TND – Absconding to PortlandSeptember 16, 2014
This summer was bookend by seeing California friends in places that were not California. In May* one Bay Area friend tacked a trip to Boston/Nantucket onto a conference in Toronto. We took her on a tour of all our favorite bakeries in Boston – which is to say Sofra and Flour – and then stuffed her full of food at Dinner.
* okay, it wasn’t even remotely summer in May this year, but for the sake of a neat framing device we’re going to call it proto-summer.
Then in the last week of August I got up at an absurd hour on a Tuesday morning to catch a flight to Portland, OR to cash in on Jes’s impulsive suggestion that I join them for their summer vacation.
The weather while we were there was spectacular – Portland’s reputation for rain apparently doesn’t apply between the 4th of July and Labor Day – although the last day I was there we did get rained on, so between that and stopping in Powell’s Books to buy a birthday present I felt like I’d had a fully rounded Portland experience.
I was there for about four and a half days and did my level best to sample as many of Portland’s culinary delights as possible given the time frame. I managed to eat and drink my way through the menus at:
Broder (Swedish brunch)
Pok Pok (James Beard award winning Indonesian street food – I went twice, it was that good)
Bollywood Theater (Indian street food)
Nuestra Cocina (Latin American/Mexican bistro)
Clyde Common for Happy Hour
Plus, gorging on (the ridiculously cheap) berries from a variety of famer’s markets, and lunches from the plethora of food carts that seem to lurk on every corner.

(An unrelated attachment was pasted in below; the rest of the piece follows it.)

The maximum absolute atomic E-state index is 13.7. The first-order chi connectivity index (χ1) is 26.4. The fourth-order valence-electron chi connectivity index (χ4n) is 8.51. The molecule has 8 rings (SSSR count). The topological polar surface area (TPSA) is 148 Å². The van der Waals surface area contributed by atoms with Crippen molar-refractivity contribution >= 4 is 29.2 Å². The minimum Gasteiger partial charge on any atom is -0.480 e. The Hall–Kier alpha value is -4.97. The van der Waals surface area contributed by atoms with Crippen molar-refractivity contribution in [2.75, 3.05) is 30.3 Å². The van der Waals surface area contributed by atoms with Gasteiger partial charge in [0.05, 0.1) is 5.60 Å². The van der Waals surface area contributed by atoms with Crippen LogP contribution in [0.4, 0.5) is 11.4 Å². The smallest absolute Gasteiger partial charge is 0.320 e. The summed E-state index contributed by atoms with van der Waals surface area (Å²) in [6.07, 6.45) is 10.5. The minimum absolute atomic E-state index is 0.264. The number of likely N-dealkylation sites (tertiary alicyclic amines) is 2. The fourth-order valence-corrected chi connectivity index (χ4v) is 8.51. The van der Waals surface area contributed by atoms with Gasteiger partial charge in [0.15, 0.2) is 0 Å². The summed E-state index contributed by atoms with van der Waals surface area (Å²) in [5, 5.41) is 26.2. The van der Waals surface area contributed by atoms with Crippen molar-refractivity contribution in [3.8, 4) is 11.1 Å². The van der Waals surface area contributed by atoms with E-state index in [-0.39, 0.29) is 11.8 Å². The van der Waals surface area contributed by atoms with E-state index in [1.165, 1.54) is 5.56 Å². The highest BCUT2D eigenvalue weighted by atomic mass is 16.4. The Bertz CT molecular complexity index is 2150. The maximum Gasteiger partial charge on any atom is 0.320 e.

In between all the eating, socializing*, and lazing around reading, we managed to partake of Portland’s tourist attractions.
* and sometimes combining the socializing and eating as when I met my cousin who had literally just moved back to Portland for dinner the first night I was there.
After brunch at Broder the first day we took ourselves off to the International Rose Test Garden. And, let me clarify here, when I first looked at the words Rose Test Garden I envisioned something like a formal English garden with (a few) beds of neatly tended roses. The Rose Test Garden does indeed have beds of neatly tended roses, separated by long grassy alleys. Where it is nothing like what I imagined is in the sheer size and scale of the garden. It is acres of roses in every shape, size, color, and scent you can imagine (and some you can’t – a lot of the roses looked and smelled nothing like a traditional rose). It is gorgeous, overwhelming, and heady with the scent of roses. Needless to say, I took many many pictures .
We also strolled around the Japanese Garden, which is serene and contemplative. I am starting to wonder if I’m doomed to grey skies when I visit Japanese Gardens. When I went in San Francisco it was damp and overcast. When we went in Portland it was also damp and overcast. Still lovely to wander around.
I dragged everyone up to the Pittock Mansion in my ongoing quest to visit a historic house in every city I go to. It was lovely. It’s a little later than the Newport Mansions – early 1900s rather than late 1800s), and it’s smaller and more comfortable. The Newport Mansions always feel slightly offputtingly grand, it’s hard to imagine anyone living there or children playing on the lawns. The Pittock Mansion feels like a house where people lived, where people sat and gossiped in the music room, and chased kids down the lawn.
We also spent a lot of time just wandering around a variety of Portland neighborhoods – the Pearl Arts District, along the waterfront, through a number of residential areas. Downtown Portland is still very industrial, and wears it with pride. There’s a lot of street art on display – from murals on the sides of buildings, to sculptures in parks, to doors that look like the entrance to a fairy kingdom. We have a friend who is a graphic designer, and I worried that if we let her roam around Portland we’d never be able to pry her lose again.
Where the downtown area still maintains the feel of the city’s industrial roots, the residential neighborhoods are dominated by Craftsman style houses all of which I coveted.
All in all it was a lovely vacation in a part of the country I’d never been to before, and made even lovelier by the chance to spend time with Jes and her family. I also managed to overlap by one day with my cousin who just moved back to Portland, and had dinner with her the first night I was there.